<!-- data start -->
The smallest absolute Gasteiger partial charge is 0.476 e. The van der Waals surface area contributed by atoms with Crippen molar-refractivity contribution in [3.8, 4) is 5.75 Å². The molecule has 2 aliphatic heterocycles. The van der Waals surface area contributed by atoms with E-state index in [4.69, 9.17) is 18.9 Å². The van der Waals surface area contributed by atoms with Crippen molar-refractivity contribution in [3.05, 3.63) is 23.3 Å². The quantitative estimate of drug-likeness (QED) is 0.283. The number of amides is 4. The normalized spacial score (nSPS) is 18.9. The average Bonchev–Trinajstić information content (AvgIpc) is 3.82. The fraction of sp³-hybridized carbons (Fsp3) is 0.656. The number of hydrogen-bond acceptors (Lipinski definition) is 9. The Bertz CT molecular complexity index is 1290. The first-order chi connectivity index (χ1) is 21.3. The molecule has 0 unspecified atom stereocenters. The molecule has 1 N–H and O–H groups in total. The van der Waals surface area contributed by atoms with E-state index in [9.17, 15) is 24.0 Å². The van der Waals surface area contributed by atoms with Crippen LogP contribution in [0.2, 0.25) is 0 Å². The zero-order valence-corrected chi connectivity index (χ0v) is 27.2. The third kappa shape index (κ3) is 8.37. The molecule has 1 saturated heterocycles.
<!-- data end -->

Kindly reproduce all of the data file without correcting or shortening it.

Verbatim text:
The smallest absolute Gasteiger partial charge is 0.476 e. The van der Waals surface area contributed by atoms with Crippen molar-refractivity contribution in [3.8, 4) is 5.75 Å². The molecule has 2 aliphatic heterocycles. The van der Waals surface area contributed by atoms with E-state index in [4.69, 9.17) is 18.9 Å². The van der Waals surface area contributed by atoms with Crippen molar-refractivity contribution in [3.05, 3.63) is 23.3 Å². The quantitative estimate of drug-likeness (QED) is 0.283. The number of amides is 4. The normalized spacial score (nSPS) is 18.9. The average Bonchev–Trinajstić information content (AvgIpc) is 3.82. The fraction of sp³-hybridized carbons (Fsp3) is 0.656. The number of hydrogen-bond acceptors (Lipinski definition) is 9. The Bertz CT molecular complexity index is 1290. The first-order chi connectivity index (χ1) is 21.3. The molecule has 0 unspecified atom stereocenters. The molecule has 1 N–H and O–H groups in total. The van der Waals surface area contributed by atoms with E-state index in [9.17, 15) is 24.0 Å². The van der Waals surface area contributed by atoms with Crippen LogP contribution in [0.2, 0.25) is 0 Å². The zero-order valence-corrected chi connectivity index (χ0v) is 27.2. The third kappa shape index (κ3) is 8.37. The molecule has 1 saturated heterocycles.